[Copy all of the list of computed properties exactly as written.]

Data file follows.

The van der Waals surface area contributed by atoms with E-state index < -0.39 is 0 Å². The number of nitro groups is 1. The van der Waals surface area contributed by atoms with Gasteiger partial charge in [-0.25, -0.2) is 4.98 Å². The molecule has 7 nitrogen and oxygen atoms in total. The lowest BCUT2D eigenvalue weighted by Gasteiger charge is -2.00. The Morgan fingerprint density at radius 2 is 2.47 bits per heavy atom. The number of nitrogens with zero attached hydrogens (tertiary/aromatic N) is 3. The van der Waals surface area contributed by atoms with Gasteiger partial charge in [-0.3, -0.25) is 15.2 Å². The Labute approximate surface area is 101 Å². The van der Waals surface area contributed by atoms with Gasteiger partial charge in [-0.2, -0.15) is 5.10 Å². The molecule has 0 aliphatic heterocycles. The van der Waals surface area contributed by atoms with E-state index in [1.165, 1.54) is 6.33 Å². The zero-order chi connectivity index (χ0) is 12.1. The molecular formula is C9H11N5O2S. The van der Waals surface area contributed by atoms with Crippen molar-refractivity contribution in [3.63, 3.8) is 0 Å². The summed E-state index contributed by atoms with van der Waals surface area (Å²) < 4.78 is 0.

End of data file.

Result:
The van der Waals surface area contributed by atoms with E-state index < -0.39 is 0 Å². The number of nitro groups is 1. The van der Waals surface area contributed by atoms with Gasteiger partial charge in [-0.25, -0.2) is 4.98 Å². The molecule has 7 nitrogen and oxygen atoms in total. The lowest BCUT2D eigenvalue weighted by Gasteiger charge is -2.00. The Morgan fingerprint density at radius 2 is 2.47 bits per heavy atom. The number of nitrogens with zero attached hydrogens (tertiary/aromatic N) is 3. The van der Waals surface area contributed by atoms with Gasteiger partial charge in [-0.3, -0.25) is 15.2 Å². The Labute approximate surface area is 101 Å². The van der Waals surface area contributed by atoms with Gasteiger partial charge in [-0.2, -0.15) is 5.10 Å². The molecule has 0 aliphatic heterocycles. The van der Waals surface area contributed by atoms with E-state index in [1.165, 1.54) is 6.33 Å². The zero-order chi connectivity index (χ0) is 12.1. The molecular formula is C9H11N5O2S. The van der Waals surface area contributed by atoms with Crippen molar-refractivity contribution in [3.63, 3.8) is 0 Å². The summed E-state index contributed by atoms with van der Waals surface area (Å²) < 4.78 is 0.